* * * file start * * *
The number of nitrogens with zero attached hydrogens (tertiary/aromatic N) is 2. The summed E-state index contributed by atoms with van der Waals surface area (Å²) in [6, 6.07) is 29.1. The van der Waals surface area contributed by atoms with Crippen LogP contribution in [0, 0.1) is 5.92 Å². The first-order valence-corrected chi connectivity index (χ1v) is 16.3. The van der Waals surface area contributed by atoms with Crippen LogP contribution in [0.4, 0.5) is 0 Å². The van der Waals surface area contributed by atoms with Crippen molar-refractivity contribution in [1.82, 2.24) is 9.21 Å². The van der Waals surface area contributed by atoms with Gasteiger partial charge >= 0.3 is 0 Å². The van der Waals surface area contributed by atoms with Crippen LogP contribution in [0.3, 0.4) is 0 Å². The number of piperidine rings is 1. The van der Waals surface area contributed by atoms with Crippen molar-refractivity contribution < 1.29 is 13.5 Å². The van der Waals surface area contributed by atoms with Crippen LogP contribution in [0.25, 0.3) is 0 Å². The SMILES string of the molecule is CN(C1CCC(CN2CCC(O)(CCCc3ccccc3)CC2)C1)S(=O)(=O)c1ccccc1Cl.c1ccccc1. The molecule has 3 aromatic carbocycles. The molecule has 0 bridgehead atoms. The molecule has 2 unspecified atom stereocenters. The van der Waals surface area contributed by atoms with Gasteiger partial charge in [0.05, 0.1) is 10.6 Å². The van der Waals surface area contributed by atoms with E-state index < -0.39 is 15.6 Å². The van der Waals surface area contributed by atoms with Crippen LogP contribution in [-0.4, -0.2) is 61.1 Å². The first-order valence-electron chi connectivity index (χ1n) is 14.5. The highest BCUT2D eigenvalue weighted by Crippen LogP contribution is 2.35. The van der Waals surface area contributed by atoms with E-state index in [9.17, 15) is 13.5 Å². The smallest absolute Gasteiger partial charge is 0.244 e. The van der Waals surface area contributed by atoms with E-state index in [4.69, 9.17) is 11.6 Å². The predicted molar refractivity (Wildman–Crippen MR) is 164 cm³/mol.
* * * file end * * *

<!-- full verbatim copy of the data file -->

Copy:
The number of nitrogens with zero attached hydrogens (tertiary/aromatic N) is 2. The summed E-state index contributed by atoms with van der Waals surface area (Å²) in [6, 6.07) is 29.1. The van der Waals surface area contributed by atoms with Crippen LogP contribution in [0, 0.1) is 5.92 Å². The first-order valence-corrected chi connectivity index (χ1v) is 16.3. The van der Waals surface area contributed by atoms with Crippen LogP contribution in [0.4, 0.5) is 0 Å². The van der Waals surface area contributed by atoms with Crippen molar-refractivity contribution in [1.82, 2.24) is 9.21 Å². The van der Waals surface area contributed by atoms with Gasteiger partial charge >= 0.3 is 0 Å². The van der Waals surface area contributed by atoms with Crippen LogP contribution in [0.3, 0.4) is 0 Å². The number of piperidine rings is 1. The van der Waals surface area contributed by atoms with Crippen molar-refractivity contribution < 1.29 is 13.5 Å². The van der Waals surface area contributed by atoms with Crippen LogP contribution in [0.25, 0.3) is 0 Å². The SMILES string of the molecule is CN(C1CCC(CN2CCC(O)(CCCc3ccccc3)CC2)C1)S(=O)(=O)c1ccccc1Cl.c1ccccc1. The molecule has 3 aromatic carbocycles. The molecule has 0 bridgehead atoms. The molecule has 2 unspecified atom stereocenters. The van der Waals surface area contributed by atoms with Gasteiger partial charge in [0.05, 0.1) is 10.6 Å². The van der Waals surface area contributed by atoms with E-state index < -0.39 is 15.6 Å². The van der Waals surface area contributed by atoms with Crippen LogP contribution in [-0.4, -0.2) is 61.1 Å². The first-order valence-electron chi connectivity index (χ1n) is 14.5. The highest BCUT2D eigenvalue weighted by Crippen LogP contribution is 2.35. The van der Waals surface area contributed by atoms with E-state index in [9.17, 15) is 13.5 Å². The smallest absolute Gasteiger partial charge is 0.244 e. The van der Waals surface area contributed by atoms with E-state index in [4.69, 9.17) is 11.6 Å². The predicted molar refractivity (Wildman–Crippen MR) is 164 cm³/mol.